The amount that you are able to salary sacrifice into superannuation is determined by two factors:
1. Your age
2. The amount of employer contributions that you receive
Salary Sacrifice contributions and Employer contribution (e.g. SG Contributions) are considered Concessional Contributions. A Concessional Contribution is a contribution that a person or entity has claimed a tax deduction for.
You are limited to the amount of Concessional Contributions that can be made into a superannuation account on your behalf in any one year.
This is know as the Concessional Contribution Cap.
The general Concessional Contribution cap is $25,000 p.a.
However, the Concessional Contribution cap is increased to $35,000 for the 2013/14 year for those over age 59 on 30 June 2013 and for those over age 49 on 30 June 2014 for the 2014/15 financial year. Tables tend to explain this better!
|Income Year||Cap for those aged 59 years or over on 30 June 2013||Cap for those aged 49 years or over on 30 June 2014|
|2014-15||$35 000||$35 000|
|2013-14||$35 000||$25 000|
For everyone else, the General Cap is $25,000 p.a. (Update: The General Concessional Contribution Cap for the 2014/15 financial year is $30,000)
How Much Can I Salary Sacrifice?
The amount you can salary sacrifice into superannuation is the difference between your Concessional Contribution cap and the amount of employer contributions you are receiving.
For example, let’s say that you are 41 years of age and your salary is $80,000 p.a. in the 2013/14 financial year and your employer is paying the compulsory SG contributions of 9.25% p.a. on your salary, equating to $7,400 p.a.
This will mean that you have used up $7,400 of your Concessional Contribution cap (assuming no other Concessional Contributions). As such you will be left with $17,600 in your cap. Therefore, you will be able to salary sacrifice $17,600 of your wage throughout the year without exceeding your Concessional Contribution cap.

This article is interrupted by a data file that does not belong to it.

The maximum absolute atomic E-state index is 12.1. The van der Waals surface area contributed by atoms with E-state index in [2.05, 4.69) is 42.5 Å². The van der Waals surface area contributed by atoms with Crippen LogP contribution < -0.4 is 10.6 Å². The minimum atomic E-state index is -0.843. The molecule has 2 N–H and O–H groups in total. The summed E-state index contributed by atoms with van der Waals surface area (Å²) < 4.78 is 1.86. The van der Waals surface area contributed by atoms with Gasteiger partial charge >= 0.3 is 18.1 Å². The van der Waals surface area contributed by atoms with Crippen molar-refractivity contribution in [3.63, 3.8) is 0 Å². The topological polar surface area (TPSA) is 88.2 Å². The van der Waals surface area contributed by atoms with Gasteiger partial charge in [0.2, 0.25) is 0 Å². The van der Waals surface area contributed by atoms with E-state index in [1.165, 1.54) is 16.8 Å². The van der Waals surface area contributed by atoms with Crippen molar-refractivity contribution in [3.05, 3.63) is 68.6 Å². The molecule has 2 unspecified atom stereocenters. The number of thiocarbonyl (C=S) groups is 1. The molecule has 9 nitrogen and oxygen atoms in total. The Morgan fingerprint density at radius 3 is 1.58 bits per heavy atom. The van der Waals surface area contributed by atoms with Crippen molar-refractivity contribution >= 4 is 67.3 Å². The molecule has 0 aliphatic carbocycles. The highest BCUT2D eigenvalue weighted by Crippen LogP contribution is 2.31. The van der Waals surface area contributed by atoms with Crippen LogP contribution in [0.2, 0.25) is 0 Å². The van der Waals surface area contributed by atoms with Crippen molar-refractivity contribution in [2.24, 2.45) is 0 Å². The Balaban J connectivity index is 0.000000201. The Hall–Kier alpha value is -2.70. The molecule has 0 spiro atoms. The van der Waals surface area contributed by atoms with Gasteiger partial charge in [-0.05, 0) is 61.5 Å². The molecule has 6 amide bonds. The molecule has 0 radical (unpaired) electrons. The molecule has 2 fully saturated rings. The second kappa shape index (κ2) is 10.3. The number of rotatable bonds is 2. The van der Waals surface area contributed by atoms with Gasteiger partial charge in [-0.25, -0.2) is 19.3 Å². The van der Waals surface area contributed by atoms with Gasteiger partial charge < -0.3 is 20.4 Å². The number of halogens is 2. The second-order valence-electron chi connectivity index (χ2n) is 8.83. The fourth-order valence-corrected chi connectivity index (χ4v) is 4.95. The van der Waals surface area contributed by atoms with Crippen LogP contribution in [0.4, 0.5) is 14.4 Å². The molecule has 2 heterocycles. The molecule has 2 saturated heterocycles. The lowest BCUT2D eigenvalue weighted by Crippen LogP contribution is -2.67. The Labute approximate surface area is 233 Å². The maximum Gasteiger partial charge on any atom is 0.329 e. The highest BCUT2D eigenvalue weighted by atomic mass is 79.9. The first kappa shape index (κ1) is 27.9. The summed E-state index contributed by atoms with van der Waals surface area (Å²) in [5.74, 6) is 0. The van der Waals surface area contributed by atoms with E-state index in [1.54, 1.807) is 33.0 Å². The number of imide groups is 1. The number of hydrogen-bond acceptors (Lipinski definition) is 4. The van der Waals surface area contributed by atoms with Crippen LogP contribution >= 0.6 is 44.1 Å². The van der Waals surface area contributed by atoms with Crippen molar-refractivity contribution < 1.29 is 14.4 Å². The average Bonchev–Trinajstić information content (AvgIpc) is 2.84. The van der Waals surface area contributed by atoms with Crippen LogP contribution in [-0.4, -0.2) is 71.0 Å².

If you were 61 in the scenario above, you would be able to salary sacrifice $27,600, as your Concessional Contribution cap is $35,000.
What if I exceed the Concessional Contribution cap?
If you incorrectly calculated how much you can salary sacrifice into super, you be at risk of exceeding the Concessional Contribution cap. This would result in the excess effectively being taxed at you Marginal Tax Rate and counting towards your Non Concessional Contribution cap. In this instance you may apply to pay some or all of the excess tax using your superannuation savings.
Will the amount I Salary Sacrifice affect my SG contributions?
This is an important point. An employer is only required to make SG Contributions on the salary they pay to you, not any amounts contributed to super under a salary sacrifice arrangement. Therefore, given the scenario above, if you salary sacrificed $17,600, the salary paid to you would be $62,400 ($80,000 – $17,600) and your employer may only be obligated to pay 9.25% on this reduced amount – equaling $5,772.
This highlights why it is very important to review your employment agreement and discuss any ramifications of salary sacrificing with your employer and/or an adviser, such as an accountant, financial planner or lawyer.
If you would like anything clarified or have any further questions about How Much Can I Salary Sacrifice into Super? or any other topics, please do not hesitate to leave a comment.